It's great to see something I'm interested in, and have written about, picked up by The Economist.
It appears that's how long it's taken for Jensen's study to make it's way from a conference presentation (here are the original slides) to publication in a peer-reviewed journal, i.e. “The Digital Provide: Information (technology), market performance and welfare in the South Indian fisheries sector”, by Robert Jensen, to be published in the Quarterly Journal of Economics, August 2007.
Not to boast, but the graphics in my original post beat the text in the Economist article although that text is good:
...starting in 1997 mobile phones were introduced in Kerala. Since coverage spread gradually, this provided an ideal way to gauge the effect of mobile phones on the fishermen's behaviour, the price of fish, and the amount of waste.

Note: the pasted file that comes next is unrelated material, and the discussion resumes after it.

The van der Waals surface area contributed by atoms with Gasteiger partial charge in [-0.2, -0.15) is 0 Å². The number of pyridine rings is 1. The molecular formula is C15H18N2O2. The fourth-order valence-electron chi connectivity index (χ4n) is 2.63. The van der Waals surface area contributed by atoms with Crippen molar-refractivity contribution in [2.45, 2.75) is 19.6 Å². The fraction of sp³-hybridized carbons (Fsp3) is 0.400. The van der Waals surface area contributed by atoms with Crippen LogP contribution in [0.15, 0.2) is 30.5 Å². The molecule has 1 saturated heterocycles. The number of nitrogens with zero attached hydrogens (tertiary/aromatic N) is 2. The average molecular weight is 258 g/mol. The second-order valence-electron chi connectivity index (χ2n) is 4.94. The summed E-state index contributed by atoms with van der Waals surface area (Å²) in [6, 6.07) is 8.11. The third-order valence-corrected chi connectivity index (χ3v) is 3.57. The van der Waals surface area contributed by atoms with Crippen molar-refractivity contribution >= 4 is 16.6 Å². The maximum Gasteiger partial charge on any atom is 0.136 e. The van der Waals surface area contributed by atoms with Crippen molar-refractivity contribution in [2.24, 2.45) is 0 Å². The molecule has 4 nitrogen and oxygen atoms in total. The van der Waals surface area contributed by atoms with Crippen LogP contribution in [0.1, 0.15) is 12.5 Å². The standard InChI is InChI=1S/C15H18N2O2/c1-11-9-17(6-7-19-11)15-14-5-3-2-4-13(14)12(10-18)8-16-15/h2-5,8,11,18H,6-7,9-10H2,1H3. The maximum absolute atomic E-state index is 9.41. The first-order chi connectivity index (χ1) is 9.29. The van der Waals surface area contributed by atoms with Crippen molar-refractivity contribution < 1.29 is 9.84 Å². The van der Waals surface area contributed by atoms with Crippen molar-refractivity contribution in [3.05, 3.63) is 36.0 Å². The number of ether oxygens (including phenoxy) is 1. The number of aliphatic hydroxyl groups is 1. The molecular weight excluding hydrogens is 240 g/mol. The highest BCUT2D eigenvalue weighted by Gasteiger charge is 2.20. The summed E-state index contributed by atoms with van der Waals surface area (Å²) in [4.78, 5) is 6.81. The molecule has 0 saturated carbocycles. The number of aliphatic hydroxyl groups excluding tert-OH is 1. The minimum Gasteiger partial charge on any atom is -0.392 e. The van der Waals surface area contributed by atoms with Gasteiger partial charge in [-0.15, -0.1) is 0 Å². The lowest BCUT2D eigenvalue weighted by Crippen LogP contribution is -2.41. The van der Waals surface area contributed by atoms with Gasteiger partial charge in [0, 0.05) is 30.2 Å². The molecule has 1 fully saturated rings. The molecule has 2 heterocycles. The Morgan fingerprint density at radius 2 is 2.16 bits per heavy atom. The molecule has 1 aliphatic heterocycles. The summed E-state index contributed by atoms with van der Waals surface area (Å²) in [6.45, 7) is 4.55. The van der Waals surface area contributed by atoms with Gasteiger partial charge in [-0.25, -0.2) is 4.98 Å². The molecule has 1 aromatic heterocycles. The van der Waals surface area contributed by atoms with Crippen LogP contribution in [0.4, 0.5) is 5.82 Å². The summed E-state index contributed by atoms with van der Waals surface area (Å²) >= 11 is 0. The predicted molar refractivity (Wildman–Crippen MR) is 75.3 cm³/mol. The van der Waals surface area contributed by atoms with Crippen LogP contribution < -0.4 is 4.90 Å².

As phone coverage spread between 1997 and 2000, fishermen started to buy phones and use them to call coastal markets while still at sea. (The area of coverage reaches 20-25km off the coast.) Instead of selling their fish at beach auctions, the fishermen would call around to find the best price. Dividing the coast into three regions, Mr Jensen found that the proportion of fishermen who ventured beyond their home markets to sell their catches jumped from zero to around 35% as soon as coverage became available in each region. At that point, no fish were wasted and the variation in prices fell dramatically.
Missing from the Economist article were some significant results Jensen provided in his January 2006 talk. At that time, he concluded by pointing out other impacts, beyond prices and reduced waste of fish. The advent of cellphones also led to a 6% increase in educational enrollments and a 5% increase in the probability of using of healthcare when sick. All this with no government programs and no new funding of existing programs.